The discriminantMathworldPlanetmathPlanetmathPlanetmathPlanetmath of a given polynomialMathworldPlanetmathPlanetmathPlanetmath is a number, calculated from the coefficients of that polynomial, that vanishes if and only if that polynomial has one or more multiple roots. Using the discriminant we can test for the presence of multiple roots, without having to actually calculate the roots of the polynomial in question.

There are other ways to do this of course; one can look at the formal derivative of the polynomial (it will be coprimeMathworldPlanetmathPlanetmath to the original polynomial if and only if that original had no multiple roots). But the discriminant turns out to be valuable in a number of other contexts. For example, we will see that the discriminant of X2+bX+c is b2-4c; the quadratic formula states that the roots are -b/2±b2-4c/2, so that the discriminant also determines whether the roots of this polynomial are real or not. In higher degrees, its role is more complicated.

There are other uses of the word “discriminant” that are closely related to this one. If (α) is a number fieldMathworldPlanetmath, then the http://planetmath.org/node/2895discriminant of (α) is the discriminant of the minimal polynomialPlanetmathPlanetmath of α. For more general extensions of number fields, one must use a different definition of discriminant generalizing this one. If we have an elliptic curveMathworldPlanetmath over the rational numbers defined by the equation y2=x3+Ax+B, then its modular discriminant is the discriminant of the cubic polynomial on the right-hand side. For more on both these facts, see [1] on number fields and [2] on elliptic curves.


The discriminant of order n is the polynomial, denoted here 11 The discriminant of a polynomial p is oftentimes also denoted as “disc(p) by δ(n)=δ(n)(a1,,an), characterized by the following relation:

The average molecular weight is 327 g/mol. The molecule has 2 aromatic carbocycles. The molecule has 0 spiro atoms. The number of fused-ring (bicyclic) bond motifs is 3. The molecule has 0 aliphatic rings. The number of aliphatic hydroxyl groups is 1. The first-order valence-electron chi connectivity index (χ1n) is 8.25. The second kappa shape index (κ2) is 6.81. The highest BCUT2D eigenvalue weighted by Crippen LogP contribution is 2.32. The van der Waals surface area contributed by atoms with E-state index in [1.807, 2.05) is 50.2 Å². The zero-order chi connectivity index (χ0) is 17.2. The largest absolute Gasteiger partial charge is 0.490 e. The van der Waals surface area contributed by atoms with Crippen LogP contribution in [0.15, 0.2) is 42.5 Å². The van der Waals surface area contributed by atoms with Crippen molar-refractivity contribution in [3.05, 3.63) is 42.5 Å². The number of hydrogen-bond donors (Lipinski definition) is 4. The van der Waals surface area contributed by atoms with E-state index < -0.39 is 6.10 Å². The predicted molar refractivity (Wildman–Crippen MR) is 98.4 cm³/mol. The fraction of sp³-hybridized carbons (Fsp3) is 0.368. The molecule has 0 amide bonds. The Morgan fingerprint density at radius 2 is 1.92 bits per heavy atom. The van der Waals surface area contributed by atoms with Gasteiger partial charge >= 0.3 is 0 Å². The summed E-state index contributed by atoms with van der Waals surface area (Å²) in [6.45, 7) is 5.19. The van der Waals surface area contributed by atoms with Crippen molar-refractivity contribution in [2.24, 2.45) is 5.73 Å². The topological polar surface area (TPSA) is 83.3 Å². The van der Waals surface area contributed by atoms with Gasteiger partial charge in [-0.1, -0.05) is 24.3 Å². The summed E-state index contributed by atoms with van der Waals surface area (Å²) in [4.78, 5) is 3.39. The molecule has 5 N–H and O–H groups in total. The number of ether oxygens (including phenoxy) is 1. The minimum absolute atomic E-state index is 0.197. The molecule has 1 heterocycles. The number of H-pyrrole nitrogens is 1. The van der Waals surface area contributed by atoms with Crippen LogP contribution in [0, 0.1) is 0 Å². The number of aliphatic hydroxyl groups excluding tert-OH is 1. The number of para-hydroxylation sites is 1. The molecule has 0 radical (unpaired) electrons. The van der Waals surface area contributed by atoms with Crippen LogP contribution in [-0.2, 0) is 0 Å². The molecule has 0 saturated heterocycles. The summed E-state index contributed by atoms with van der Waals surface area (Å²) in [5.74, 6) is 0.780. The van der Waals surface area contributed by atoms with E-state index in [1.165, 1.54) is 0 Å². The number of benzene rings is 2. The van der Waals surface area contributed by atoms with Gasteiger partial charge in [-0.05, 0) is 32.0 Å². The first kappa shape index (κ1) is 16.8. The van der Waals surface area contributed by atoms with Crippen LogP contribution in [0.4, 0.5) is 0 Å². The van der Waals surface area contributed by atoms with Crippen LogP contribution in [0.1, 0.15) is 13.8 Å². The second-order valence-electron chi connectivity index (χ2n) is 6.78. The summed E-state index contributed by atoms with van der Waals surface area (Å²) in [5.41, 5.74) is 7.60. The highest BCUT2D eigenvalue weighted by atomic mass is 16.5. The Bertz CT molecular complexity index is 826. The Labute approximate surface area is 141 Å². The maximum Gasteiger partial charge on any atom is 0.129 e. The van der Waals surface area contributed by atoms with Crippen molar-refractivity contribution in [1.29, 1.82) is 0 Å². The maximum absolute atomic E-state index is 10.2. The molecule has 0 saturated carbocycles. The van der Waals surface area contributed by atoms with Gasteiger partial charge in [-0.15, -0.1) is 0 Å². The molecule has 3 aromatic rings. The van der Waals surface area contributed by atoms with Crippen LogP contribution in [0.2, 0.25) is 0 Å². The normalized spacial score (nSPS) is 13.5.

δ(n)(s1,s2,,sn)=i=1nj=i+1n(xi-xj)2, (1)



is the kth elementary symmetric polynomial.

The above relation is a defining one, because the right-hand side of (1) is, evidently, a symmetric polynomialMathworldPlanetmath, and because the algebraMathworldPlanetmathPlanetmath of symmetric polynomials is freely generated by the basic symmetric polynomials, i.e. every symmetric polynomial arises in a unique fashion as a polynomial of s1,,sn.

Proposition 1.

The discriminant d of a polynomial may be expressed with the resultantMathworldPlanetmath R of the polynomial and its first derivativeMathworldPlanetmath:


Proposition 2.

Up to sign, the discriminant is given by the determinantMathworldPlanetmath of a 2n-1 square matrixMathworldPlanetmath with columns 1 to n-1 formed by shifting the sequence1,a1,,an,  and columns n to 2n-1 formed by shifting the sequence  n,(n-1)a1,,an-1,  i.e.

δ(n)=|100n000a110(n-1)a1n00an-2an-312an-23an-3n0an-1an-2a1an-12an-2(n-1)a1nanan-1a20an-1(n-2)a2(n-1)a100an-100an-12an-200an000an-1| (2)

Multiple root test.

Let 𝕂 be a field, let x denote an indeterminate, and let


be a monic polynomialMathworldPlanetmath over 𝕂. We define δ[p], the discriminant of p, by setting


The discriminant of a non-monic polynomial is defined homogenizing the above definition, i.e by setting

Proposition 3.

The discriminant vanishes if and only if p has multiple roots in its splitting fieldMathworldPlanetmath.


It isn’t hard to show that a polynomial has multiple roots if and only if that polynomial and its derivative share a common root. The desired conclusion now follows by observing that the determinant formula in equation (2) gives the resolvent of a polynomial and its derivative. This resolvent vanishes if and only if the polynomial in question has a multiple root. ∎

Some Examples.

Here are the first few discriminants.

δ(1) =1
δ(2) =a12-4a2
δ(3) =18a1a2a3+a12a22-4a23-4a13a3-27a32
δ(4) =a12a22a32-4a23a32-4a13a33+18a1a2a33-27a34

Here is the matrix used to calculate δ(4):



  • 1 Daniel A. Marcus, Number Fields, Springer, New York.
  • 2 Joseph H. Silverman, The Arithmetic of Elliptic Curves. Springer-Verlag, New York, 1986.

See also the bibliography for number theory (http://planetmath.org/BibliographyForNumberTheory) and the bibliography for algebraic geometry (http://planetmath.org/BibliographyForAlgebraicGeometry).

Title discriminant
Canonical name Discriminant
Date of creation 2013-03-22 12:31:12
Last modified on 2013-03-22 12:31:12
Owner rspuzio (6075)
Last modified by rspuzio (6075)
Numerical id 17
Author rspuzio (6075)
Entry type Definition
Classification msc 12E05
Synonym polynomial discriminant
Related topic Resolvent
Related topic DiscriminantOfANumberField
Related topic ModularDiscriminant
Related topic JInvariant
Related topic DiscriminantOfAlgebraicNumber